Now that you understand the basics of the algo and know best practices, you’re ready to proceed to finding and gathering engaged followers.
Warning: this takes a ton of work and time, shortcuts lead to bad follows.
Let’s get right to the system and then dissect each step:
I recommend you understand why and how this works, or you’ll fail. With the right approach, not only will this help you build your following count, but you’ll start to see these converted prospects engage with your tweets.
Step 1: finding the right prospects helps you locate engaged users. Leaving this up to chance will work, but will lead to lower engagement and conversion. Afterall, who wants to work harder for a lesser reward.
Step 2: interacting with your prospect increases the chance of a follow. You get the best odds when you both engage on their channel. If you’re able to add value, they will likely be interested in keeping the connection.
Step 3: following someone often results in a profile view and consideration of a follow back. You can trigger this moment once per user, don’t waste this key action. You could follow a bunch of people and get a few follow backs. But this is a terrible spammer technique that fails. However, when you engage with qualified prospects (step 1 and 2), they’re more likely to see value in a follow back.
Step 1: create a new private list. Any time you discover someone who is a good fit, add them to this list as a prospect. I have detailed the criteria to determine good prospects in the next section.
Step 2: view this list from time to time as you will see the latest tweets by your prospects. Reply to recent tweets so long as you add value. This gets easier as your list grows, because you’ll find not all active users tweet daily—some consume or join conversations. You should remove prospects that aren’t as good as you first thought.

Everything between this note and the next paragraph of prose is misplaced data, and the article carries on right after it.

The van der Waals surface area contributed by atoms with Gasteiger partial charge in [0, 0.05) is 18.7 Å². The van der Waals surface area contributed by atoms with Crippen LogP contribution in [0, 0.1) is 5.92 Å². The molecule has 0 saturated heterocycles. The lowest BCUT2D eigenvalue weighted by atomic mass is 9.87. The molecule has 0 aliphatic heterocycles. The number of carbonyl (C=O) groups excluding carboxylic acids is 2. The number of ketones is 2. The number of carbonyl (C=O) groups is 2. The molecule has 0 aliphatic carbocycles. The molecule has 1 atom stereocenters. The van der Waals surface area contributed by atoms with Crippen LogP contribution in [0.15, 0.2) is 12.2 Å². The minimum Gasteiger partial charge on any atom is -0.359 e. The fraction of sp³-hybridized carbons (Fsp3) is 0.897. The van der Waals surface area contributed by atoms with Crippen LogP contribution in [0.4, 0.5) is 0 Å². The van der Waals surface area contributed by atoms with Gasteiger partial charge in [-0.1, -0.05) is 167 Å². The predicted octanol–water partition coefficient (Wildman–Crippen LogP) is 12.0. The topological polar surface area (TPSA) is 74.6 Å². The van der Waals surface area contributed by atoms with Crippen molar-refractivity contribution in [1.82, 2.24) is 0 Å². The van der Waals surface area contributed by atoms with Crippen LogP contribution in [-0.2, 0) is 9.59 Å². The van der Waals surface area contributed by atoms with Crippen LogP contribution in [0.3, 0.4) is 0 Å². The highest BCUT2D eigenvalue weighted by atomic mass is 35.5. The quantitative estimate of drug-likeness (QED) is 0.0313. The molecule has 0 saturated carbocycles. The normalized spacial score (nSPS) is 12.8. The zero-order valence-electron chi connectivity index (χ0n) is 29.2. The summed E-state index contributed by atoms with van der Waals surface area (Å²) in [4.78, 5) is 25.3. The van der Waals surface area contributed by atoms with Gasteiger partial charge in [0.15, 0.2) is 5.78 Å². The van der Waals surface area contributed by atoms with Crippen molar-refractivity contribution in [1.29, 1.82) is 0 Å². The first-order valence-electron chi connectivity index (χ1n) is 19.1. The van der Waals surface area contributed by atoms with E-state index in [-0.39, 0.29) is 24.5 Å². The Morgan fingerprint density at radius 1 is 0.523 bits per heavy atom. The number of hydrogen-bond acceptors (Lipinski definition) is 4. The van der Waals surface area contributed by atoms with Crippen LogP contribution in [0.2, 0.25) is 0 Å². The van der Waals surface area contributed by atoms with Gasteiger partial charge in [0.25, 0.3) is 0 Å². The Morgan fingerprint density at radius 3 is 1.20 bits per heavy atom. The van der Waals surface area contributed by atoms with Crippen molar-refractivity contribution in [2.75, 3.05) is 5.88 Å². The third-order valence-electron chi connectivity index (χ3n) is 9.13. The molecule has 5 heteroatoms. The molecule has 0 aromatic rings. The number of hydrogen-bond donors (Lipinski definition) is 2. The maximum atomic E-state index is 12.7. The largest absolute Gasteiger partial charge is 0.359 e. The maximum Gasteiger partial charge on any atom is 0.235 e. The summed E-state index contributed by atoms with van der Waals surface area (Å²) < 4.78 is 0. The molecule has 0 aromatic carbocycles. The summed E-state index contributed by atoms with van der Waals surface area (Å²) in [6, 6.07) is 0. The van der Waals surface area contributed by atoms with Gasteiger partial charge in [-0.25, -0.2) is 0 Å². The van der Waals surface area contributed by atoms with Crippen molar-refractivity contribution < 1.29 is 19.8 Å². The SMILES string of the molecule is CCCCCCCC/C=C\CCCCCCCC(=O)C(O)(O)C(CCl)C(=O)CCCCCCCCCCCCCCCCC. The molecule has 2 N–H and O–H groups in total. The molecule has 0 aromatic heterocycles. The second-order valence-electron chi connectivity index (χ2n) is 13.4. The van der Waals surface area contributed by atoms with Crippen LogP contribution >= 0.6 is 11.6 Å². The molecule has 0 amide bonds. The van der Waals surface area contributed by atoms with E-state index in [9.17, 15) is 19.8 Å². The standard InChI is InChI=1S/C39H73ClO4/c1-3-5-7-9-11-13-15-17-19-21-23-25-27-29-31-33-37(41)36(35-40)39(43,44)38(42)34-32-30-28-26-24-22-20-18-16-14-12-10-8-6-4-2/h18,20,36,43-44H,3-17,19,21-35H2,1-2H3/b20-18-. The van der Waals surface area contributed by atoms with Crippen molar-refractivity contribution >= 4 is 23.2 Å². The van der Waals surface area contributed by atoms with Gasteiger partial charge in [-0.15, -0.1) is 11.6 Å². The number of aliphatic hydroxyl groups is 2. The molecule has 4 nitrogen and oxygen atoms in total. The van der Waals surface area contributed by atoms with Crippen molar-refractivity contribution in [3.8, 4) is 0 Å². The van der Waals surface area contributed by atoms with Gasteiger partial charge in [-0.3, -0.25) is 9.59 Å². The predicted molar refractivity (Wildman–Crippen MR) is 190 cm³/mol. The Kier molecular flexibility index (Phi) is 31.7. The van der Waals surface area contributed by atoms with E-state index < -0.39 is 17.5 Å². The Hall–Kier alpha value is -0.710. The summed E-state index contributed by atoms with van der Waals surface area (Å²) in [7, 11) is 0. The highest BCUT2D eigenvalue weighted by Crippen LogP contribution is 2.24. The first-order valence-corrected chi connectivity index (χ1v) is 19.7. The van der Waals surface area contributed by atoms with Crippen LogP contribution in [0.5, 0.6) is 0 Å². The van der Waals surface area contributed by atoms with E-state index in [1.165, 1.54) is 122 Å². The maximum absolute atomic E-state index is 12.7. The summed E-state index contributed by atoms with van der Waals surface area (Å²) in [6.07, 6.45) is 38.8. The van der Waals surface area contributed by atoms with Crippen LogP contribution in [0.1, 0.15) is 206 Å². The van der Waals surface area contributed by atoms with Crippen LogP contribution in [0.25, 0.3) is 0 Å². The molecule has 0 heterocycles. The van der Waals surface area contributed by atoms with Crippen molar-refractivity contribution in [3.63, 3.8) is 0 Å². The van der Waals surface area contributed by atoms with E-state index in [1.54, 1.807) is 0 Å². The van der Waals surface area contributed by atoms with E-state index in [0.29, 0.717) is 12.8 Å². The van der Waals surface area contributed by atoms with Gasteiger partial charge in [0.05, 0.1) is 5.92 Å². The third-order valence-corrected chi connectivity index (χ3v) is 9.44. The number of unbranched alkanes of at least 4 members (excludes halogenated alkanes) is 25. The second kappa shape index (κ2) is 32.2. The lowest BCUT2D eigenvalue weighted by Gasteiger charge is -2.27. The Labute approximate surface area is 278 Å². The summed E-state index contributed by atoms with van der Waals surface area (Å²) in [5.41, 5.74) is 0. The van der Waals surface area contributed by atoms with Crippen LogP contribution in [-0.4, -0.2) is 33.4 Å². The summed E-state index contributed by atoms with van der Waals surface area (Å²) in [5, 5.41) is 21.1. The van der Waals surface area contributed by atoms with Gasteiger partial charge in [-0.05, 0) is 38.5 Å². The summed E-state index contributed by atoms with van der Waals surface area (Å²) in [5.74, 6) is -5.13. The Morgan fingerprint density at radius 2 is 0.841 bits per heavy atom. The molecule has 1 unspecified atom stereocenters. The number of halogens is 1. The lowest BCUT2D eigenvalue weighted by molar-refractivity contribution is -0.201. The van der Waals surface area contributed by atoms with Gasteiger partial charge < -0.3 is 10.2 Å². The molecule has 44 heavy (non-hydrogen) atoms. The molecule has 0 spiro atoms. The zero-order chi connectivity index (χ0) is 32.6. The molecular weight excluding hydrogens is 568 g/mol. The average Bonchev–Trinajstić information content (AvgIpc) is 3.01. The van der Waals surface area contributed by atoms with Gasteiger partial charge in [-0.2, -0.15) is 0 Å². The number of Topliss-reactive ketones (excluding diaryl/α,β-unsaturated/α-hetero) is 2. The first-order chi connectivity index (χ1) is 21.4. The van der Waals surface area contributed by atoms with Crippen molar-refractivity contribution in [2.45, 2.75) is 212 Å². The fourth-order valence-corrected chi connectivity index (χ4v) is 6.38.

Step 3: follow your prospect at the optimal moment—when you both have engaged in conversation. While it’s ideal to have a back and forth, at minimum you should wait until they respond back before you follow them. Sometimes they won’t respond right away or at all. That’s okay, wait, try again later, or move on.
This is the most critical part of this process. You can take shortcuts and skip this part, but you’re doing yourself a disservice that will add more work. Even worse, you’ll get a higher percentage of bad followers. Having a high follower count is meaningless if they’re inactive and don’t engage—your tweets are penalized for low engagement afterall.
Some prospects are better than others. You’ll need to review their profile to determine if they’re a great fit.
Look for users who:
You can find users in many places on Twitter, but the number one place to find engaged users for this strategy is in the comments. Find a big account or viral tweet and hop into the replies. Note: If your account has a bad ratio (not following enough others) you might also discourage the reciprocal nature of this technique from working.
Twitter, at its core, is a conversation app.
That’s how I opened this how-to article and it’s crucial to keep this in mind. If you’re not prepared to have conversations, you’ll have low engagement. The best way to make this work is to find interesting people and be interesting to those people. If you see Twitter as transactional, you’re missing the point and will ultimately have a steeper hill to climb.
Last thought: This strategy aims to find great people and interesting conversation. The conversation shouldn’t end once they follow. If you keep the conversation going on your tweets and their tweets, you’ll both benefit from the engagement.